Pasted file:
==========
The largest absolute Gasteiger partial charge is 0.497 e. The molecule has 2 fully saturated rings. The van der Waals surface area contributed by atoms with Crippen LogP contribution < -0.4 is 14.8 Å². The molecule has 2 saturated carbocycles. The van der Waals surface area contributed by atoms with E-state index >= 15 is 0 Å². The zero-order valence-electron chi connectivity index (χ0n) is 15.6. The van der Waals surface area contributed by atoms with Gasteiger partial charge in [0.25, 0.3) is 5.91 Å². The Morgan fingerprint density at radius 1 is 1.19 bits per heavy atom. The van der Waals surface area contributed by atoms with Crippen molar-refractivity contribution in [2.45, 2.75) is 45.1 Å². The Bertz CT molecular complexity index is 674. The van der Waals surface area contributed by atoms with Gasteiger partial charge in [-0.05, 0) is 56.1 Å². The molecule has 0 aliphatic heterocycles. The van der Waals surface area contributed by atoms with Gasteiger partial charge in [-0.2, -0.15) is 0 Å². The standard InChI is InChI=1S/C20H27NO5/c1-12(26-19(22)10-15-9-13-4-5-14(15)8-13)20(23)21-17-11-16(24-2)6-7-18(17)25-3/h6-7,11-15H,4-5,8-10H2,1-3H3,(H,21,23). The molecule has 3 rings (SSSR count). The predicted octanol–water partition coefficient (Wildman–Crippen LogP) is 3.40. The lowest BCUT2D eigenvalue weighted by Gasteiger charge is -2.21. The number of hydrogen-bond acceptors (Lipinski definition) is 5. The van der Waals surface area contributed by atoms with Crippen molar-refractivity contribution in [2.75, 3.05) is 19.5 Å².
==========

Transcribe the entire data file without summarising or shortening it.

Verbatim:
The largest absolute Gasteiger partial charge is 0.497 e. The molecule has 2 fully saturated rings. The van der Waals surface area contributed by atoms with Crippen LogP contribution < -0.4 is 14.8 Å². The molecule has 2 saturated carbocycles. The van der Waals surface area contributed by atoms with E-state index >= 15 is 0 Å². The zero-order valence-electron chi connectivity index (χ0n) is 15.6. The van der Waals surface area contributed by atoms with Gasteiger partial charge in [0.25, 0.3) is 5.91 Å². The Morgan fingerprint density at radius 1 is 1.19 bits per heavy atom. The van der Waals surface area contributed by atoms with Crippen molar-refractivity contribution in [2.45, 2.75) is 45.1 Å². The Bertz CT molecular complexity index is 674. The van der Waals surface area contributed by atoms with Gasteiger partial charge in [-0.05, 0) is 56.1 Å². The molecule has 0 aliphatic heterocycles. The van der Waals surface area contributed by atoms with Gasteiger partial charge in [-0.2, -0.15) is 0 Å². The standard InChI is InChI=1S/C20H27NO5/c1-12(26-19(22)10-15-9-13-4-5-14(15)8-13)20(23)21-17-11-16(24-2)6-7-18(17)25-3/h6-7,11-15H,4-5,8-10H2,1-3H3,(H,21,23). The molecule has 3 rings (SSSR count). The predicted octanol–water partition coefficient (Wildman–Crippen LogP) is 3.40. The lowest BCUT2D eigenvalue weighted by Gasteiger charge is -2.21. The number of hydrogen-bond acceptors (Lipinski definition) is 5. The van der Waals surface area contributed by atoms with Crippen molar-refractivity contribution in [2.75, 3.05) is 19.5 Å².